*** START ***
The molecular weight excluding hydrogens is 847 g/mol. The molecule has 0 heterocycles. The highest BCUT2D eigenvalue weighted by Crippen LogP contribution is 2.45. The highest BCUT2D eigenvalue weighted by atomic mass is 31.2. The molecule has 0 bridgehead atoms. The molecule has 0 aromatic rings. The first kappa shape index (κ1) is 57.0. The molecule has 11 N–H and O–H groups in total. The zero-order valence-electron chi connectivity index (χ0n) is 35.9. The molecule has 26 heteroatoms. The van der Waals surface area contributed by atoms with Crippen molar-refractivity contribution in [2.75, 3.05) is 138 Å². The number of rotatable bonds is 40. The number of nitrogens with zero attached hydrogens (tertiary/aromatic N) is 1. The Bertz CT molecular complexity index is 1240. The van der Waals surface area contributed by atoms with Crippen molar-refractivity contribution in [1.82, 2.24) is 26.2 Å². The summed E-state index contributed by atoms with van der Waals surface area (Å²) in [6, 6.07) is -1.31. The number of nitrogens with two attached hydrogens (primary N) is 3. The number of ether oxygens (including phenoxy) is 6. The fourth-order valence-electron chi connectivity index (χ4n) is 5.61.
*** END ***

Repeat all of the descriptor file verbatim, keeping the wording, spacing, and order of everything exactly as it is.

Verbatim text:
The molecular weight excluding hydrogens is 847 g/mol. The molecule has 0 heterocycles. The highest BCUT2D eigenvalue weighted by Crippen LogP contribution is 2.45. The highest BCUT2D eigenvalue weighted by atomic mass is 31.2. The molecule has 0 bridgehead atoms. The molecule has 0 aromatic rings. The first kappa shape index (κ1) is 57.0. The molecule has 11 N–H and O–H groups in total. The zero-order valence-electron chi connectivity index (χ0n) is 35.9. The molecule has 26 heteroatoms. The van der Waals surface area contributed by atoms with Crippen molar-refractivity contribution in [2.75, 3.05) is 138 Å². The number of rotatable bonds is 40. The number of nitrogens with zero attached hydrogens (tertiary/aromatic N) is 1. The Bertz CT molecular complexity index is 1240. The van der Waals surface area contributed by atoms with Crippen molar-refractivity contribution in [1.82, 2.24) is 26.2 Å². The summed E-state index contributed by atoms with van der Waals surface area (Å²) in [6, 6.07) is -1.31. The number of nitrogens with two attached hydrogens (primary N) is 3. The number of ether oxygens (including phenoxy) is 6. The fourth-order valence-electron chi connectivity index (χ4n) is 5.61.